Enabling the analysis of routinely collected medical data Enabling the analysis of routinely collected medical data

The use of routinely collected medical data for clinical studies is becoming more topical. Millions of records collected on patients and their interactions with the Hospital Information Systems (HISs) can contain untapped information on disease progression, efficacy of different treatments or cost-effectiveness of competing treatments. We aim to enable the data mining analysis of such data.

We have work extensively in various medical data mining project. In our latest project, in collaboration with the Norwich and Norfolk University Hospital, we have developed a methodology for collecting and preparing for analysis routinely collected medical data and we have applied the methodology to a case study on prostate cancer.

The first part of the project consisted of the development of a methodology for retrieving and collating patient-centric data from multiple HIS for the purpose of creating a research database. The methodology, depicted on fig. 1, enabled the collection of data from different HISs to create meta-databases and study databases specific to a disease of interest.

Figure 1

The methodology was put to the test by the retrieval of data pertaining to prostate cancer patients.  Through this specific case study, data was collected on over 1,900 patients diagnosed with prostate cancer.  Data was extracted from a large UK hospital from eight different HIS, validated and complemented with information from the local cancer registry.    We then created a framework for the construction, visualisation and quality assessment of anonymised clinical pathways for prostate cancer patients. The result was an individual clinical pathway for each of the 1,900+ patients containing information relating to the clinical biomarker, PSA, together with information on demographics, diagnosis, treatment, and outcome. The software produced to compile the pathways enables interactive visualizations of each individual pathway as shown in fig. 2.

Figure 2 Health Informatics

Some of our other work has demonstrated the suitability of data mining techniques to uncover clinically usable information from routinely collected data.  For example, we have applied simple rule induction techniques to extract rules for the assessment of risk of orthostatic hypotension. The rules extracted can easily be applied in a clinical setting and may help in the prevention of falls and fractures in elderly patients at high risk of orthostatic hypotension. 

The methodology for data collection has also been used to create a comprehensive stroke database, enabling further research in this area.

We will now embark on some data mining/process mining analysis of the prostate pathway data that may include looking at similarity of pathways, compliance with NICE published pathway for prostate cancer, survival analysis for different types of pathways, correlation of PSA trends and outcomes and others.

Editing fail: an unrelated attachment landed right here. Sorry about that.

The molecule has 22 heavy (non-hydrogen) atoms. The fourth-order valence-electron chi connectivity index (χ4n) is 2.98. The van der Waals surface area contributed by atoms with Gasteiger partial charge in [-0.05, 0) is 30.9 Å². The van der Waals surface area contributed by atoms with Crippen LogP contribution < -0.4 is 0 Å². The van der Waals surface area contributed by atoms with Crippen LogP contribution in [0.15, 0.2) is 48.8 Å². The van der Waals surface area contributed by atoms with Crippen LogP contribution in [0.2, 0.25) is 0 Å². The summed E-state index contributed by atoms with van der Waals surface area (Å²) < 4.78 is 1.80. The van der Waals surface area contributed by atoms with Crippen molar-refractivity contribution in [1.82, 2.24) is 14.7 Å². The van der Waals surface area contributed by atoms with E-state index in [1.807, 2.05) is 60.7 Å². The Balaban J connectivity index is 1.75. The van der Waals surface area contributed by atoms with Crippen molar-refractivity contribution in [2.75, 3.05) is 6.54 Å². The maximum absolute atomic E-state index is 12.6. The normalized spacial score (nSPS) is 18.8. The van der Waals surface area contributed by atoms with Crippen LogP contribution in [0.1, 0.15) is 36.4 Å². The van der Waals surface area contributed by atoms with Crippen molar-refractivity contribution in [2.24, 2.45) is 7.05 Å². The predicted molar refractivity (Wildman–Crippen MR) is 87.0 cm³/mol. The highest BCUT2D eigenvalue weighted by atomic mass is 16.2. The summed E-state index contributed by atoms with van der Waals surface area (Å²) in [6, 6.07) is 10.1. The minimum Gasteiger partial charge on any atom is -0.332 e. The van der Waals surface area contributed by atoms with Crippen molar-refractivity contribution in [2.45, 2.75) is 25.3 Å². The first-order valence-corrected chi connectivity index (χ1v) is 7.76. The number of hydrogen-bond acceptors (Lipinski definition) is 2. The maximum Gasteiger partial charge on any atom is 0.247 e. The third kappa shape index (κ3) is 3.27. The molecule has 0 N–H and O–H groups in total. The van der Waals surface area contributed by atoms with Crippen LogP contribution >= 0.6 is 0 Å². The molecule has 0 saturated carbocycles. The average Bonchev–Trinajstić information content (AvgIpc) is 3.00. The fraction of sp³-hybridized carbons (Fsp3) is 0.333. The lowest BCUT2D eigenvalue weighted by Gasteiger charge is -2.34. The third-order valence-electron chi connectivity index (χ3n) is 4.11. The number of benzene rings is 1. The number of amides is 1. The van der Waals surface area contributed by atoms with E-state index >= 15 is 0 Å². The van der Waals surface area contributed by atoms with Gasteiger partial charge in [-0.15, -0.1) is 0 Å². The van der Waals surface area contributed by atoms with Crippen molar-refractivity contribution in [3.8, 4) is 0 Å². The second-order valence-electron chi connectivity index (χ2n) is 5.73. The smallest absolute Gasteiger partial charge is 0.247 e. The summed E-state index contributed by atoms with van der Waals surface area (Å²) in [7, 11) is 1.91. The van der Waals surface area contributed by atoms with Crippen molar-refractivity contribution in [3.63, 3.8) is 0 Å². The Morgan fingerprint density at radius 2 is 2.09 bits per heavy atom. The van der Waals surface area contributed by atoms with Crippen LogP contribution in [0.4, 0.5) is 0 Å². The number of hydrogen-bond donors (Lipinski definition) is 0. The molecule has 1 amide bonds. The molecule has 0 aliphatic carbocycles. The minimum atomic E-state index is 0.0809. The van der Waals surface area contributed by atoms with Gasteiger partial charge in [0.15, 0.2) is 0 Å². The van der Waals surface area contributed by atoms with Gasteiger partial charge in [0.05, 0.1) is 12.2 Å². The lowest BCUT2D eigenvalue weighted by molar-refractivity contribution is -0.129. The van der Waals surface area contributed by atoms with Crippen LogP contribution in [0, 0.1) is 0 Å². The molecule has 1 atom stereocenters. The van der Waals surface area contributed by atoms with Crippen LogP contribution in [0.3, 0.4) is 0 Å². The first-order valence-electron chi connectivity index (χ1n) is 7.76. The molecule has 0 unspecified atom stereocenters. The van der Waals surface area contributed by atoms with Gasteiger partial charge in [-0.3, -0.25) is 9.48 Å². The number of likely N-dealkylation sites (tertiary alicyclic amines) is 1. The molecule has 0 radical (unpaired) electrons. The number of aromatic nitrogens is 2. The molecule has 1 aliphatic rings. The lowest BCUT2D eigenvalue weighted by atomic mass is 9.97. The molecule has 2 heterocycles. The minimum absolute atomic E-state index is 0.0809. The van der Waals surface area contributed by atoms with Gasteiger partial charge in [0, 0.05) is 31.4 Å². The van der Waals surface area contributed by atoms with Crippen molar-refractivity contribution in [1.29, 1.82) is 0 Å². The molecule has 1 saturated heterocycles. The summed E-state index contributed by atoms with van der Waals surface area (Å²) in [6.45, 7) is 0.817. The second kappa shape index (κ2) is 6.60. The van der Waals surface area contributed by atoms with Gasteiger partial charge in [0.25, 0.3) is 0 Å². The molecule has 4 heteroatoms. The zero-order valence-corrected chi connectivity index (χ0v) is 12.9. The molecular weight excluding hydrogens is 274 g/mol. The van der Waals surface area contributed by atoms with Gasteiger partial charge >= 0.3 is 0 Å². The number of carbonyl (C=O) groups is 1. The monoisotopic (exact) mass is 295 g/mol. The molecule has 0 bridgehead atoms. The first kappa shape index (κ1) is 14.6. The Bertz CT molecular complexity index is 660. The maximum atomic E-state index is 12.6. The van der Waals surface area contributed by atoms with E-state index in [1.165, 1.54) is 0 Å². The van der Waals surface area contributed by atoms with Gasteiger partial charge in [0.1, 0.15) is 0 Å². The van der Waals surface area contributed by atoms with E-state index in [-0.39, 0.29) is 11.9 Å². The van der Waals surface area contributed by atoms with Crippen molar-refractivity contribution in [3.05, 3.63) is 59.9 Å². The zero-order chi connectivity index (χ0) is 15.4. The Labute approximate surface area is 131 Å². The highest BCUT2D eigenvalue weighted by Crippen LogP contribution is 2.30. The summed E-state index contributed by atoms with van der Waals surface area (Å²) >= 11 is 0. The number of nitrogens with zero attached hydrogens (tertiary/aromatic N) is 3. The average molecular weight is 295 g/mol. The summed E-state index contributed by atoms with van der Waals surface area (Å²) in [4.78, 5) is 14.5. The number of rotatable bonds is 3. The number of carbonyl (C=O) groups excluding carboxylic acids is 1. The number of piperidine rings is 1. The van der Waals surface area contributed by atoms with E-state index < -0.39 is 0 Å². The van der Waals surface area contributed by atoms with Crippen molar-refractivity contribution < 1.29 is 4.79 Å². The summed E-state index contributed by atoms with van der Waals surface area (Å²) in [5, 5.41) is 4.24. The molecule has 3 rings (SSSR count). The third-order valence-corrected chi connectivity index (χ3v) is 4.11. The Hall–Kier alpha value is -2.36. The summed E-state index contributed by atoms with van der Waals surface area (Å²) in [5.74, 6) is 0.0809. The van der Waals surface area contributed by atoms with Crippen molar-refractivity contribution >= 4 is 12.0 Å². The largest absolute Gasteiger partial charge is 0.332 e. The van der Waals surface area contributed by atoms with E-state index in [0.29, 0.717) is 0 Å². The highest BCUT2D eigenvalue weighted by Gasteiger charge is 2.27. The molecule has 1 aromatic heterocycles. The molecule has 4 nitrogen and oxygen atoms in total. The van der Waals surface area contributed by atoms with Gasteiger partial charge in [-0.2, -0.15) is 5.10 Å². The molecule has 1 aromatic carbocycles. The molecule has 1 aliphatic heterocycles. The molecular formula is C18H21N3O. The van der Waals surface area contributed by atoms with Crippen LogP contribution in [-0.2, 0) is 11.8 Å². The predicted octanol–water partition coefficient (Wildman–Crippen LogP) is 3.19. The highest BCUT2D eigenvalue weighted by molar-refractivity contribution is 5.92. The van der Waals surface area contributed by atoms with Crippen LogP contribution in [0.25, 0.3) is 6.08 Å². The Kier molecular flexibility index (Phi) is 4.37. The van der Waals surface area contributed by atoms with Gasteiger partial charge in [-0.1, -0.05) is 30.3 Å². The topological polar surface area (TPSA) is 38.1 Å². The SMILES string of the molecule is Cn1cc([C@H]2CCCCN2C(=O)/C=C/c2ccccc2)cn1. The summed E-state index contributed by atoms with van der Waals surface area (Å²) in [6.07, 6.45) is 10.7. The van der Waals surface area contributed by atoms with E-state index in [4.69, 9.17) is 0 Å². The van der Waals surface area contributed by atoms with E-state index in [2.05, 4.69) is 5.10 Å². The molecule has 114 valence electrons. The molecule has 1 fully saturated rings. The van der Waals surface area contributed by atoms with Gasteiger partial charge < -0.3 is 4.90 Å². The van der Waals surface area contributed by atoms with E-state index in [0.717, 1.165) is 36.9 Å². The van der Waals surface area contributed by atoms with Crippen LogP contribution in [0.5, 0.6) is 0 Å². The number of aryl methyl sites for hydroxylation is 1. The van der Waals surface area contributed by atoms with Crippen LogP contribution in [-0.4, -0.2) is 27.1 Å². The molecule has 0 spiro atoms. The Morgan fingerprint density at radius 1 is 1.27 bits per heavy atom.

Previous health informatics projects

We have worked on a number of projects analysing medical data.An important project was concerned with the analysis of primary care data to investigate models of Cardiovascular Disease Risk.  This project highlighted the rich data resource that is now available through primary care anonymised databases such as THIN.

Previous projects have also demonstrated the ability of data mining techniques to extract patterns from medical data. For example, a case study in diabetes found indicators of early death risk for diabetic patients that were also found simultaneously by more traditional medical research studies.

We have also used standard and text mining techniques to data mine gastroenterology data from the local Norwich and Norfolk University Hospital.  The analysis of textual sources (e.g. discharge summaries or procedural reports) is also very topical and has great application in the medical domain.

 

References

  1. Bettencourt-Silva, J, De La Iglesia, B, Donell, S and Rayward-Smith, V (2011) On creating a patient-centric database from multiple Hospital Information Systems in a National Health Service secondary care setting. Methods of Information in Medicine. pp. 6730-6737. ISSN 0026-1270
  2. De La Iglesia, B, Ong, ACL, Potter, JF, Metcalf, AK and Myint, PK (2012) Predictors of orthostatic hypotension in patients attending a transient ischaemic attack clinic: Database study. Blood pressure, Epub ahead of print. pp. 1-8. ISSN 1651-1999
  3. Bettencourt-Silva, JH, Clark, J, Cooper, CS, Mills, R, Rayward-Smith, VJ, De la Iglesia, B (2013) Building data-driven pathways from routinely collected hospital data: a case study on prostate cancer. Manuscript in preparation.

Research team

Dr Beatriz de la Iglesia, Joao H. Bettencourt-Silva

Collaborators

  • Dr. Clark, Jeremy (School of Biological Sciences, University of East Anglia, Norwich)
  • Prof. Cooper, Colin S (School of Biological Sciences, University of East Anglia, Norwich)
  • Mr. Mills, Robert (Urology Department, Norfolk & Norwich University Hospital, Norwich)
  • Prof. Rayward-Smith, Victor John (School of Computing Sciences)